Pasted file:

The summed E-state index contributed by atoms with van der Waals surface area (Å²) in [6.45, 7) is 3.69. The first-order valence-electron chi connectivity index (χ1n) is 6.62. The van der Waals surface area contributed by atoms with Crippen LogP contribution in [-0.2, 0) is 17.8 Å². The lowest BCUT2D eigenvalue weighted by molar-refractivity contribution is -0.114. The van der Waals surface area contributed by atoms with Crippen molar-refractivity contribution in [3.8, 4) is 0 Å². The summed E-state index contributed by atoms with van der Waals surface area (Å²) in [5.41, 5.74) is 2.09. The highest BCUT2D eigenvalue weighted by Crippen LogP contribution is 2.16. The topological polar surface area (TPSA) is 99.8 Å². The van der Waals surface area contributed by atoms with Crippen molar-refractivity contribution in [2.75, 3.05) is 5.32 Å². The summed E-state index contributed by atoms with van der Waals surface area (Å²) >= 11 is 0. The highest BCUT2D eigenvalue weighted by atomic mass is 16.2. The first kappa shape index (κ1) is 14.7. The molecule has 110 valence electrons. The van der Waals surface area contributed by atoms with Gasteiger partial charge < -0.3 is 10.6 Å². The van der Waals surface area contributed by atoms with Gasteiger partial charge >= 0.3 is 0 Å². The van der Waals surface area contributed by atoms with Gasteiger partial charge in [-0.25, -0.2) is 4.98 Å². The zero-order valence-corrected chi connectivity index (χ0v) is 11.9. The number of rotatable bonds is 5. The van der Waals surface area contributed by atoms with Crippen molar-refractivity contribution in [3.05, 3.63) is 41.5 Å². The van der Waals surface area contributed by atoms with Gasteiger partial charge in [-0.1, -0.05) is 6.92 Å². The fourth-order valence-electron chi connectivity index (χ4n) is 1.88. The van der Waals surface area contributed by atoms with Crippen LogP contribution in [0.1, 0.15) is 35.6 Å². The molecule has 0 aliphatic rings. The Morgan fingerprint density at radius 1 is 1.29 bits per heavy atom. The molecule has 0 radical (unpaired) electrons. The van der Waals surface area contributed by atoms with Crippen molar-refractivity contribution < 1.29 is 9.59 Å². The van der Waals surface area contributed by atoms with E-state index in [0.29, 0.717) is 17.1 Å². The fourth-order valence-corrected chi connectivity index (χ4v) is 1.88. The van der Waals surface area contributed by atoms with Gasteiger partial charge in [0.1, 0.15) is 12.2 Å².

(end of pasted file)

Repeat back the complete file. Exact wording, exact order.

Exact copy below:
The summed E-state index contributed by atoms with van der Waals surface area (Å²) in [6.45, 7) is 3.69. The first-order valence-electron chi connectivity index (χ1n) is 6.62. The van der Waals surface area contributed by atoms with Crippen LogP contribution in [-0.2, 0) is 17.8 Å². The lowest BCUT2D eigenvalue weighted by molar-refractivity contribution is -0.114. The van der Waals surface area contributed by atoms with Crippen molar-refractivity contribution in [3.8, 4) is 0 Å². The summed E-state index contributed by atoms with van der Waals surface area (Å²) in [5.41, 5.74) is 2.09. The highest BCUT2D eigenvalue weighted by Crippen LogP contribution is 2.16. The topological polar surface area (TPSA) is 99.8 Å². The van der Waals surface area contributed by atoms with Crippen molar-refractivity contribution in [2.75, 3.05) is 5.32 Å². The summed E-state index contributed by atoms with van der Waals surface area (Å²) >= 11 is 0. The highest BCUT2D eigenvalue weighted by atomic mass is 16.2. The first kappa shape index (κ1) is 14.7. The molecule has 110 valence electrons. The van der Waals surface area contributed by atoms with Gasteiger partial charge < -0.3 is 10.6 Å². The van der Waals surface area contributed by atoms with Gasteiger partial charge >= 0.3 is 0 Å². The van der Waals surface area contributed by atoms with Gasteiger partial charge in [-0.25, -0.2) is 4.98 Å². The zero-order valence-corrected chi connectivity index (χ0v) is 11.9. The number of rotatable bonds is 5. The van der Waals surface area contributed by atoms with Crippen molar-refractivity contribution in [3.05, 3.63) is 41.5 Å². The van der Waals surface area contributed by atoms with Gasteiger partial charge in [-0.1, -0.05) is 6.92 Å². The fourth-order valence-electron chi connectivity index (χ4n) is 1.88. The van der Waals surface area contributed by atoms with Crippen LogP contribution in [0.1, 0.15) is 35.6 Å². The molecule has 0 aliphatic rings. The Morgan fingerprint density at radius 1 is 1.29 bits per heavy atom. The molecule has 0 radical (unpaired) electrons. The van der Waals surface area contributed by atoms with Crippen molar-refractivity contribution < 1.29 is 9.59 Å². The van der Waals surface area contributed by atoms with E-state index in [0.29, 0.717) is 17.1 Å². The fourth-order valence-corrected chi connectivity index (χ4v) is 1.88. The van der Waals surface area contributed by atoms with Gasteiger partial charge in [0.1, 0.15) is 12.2 Å².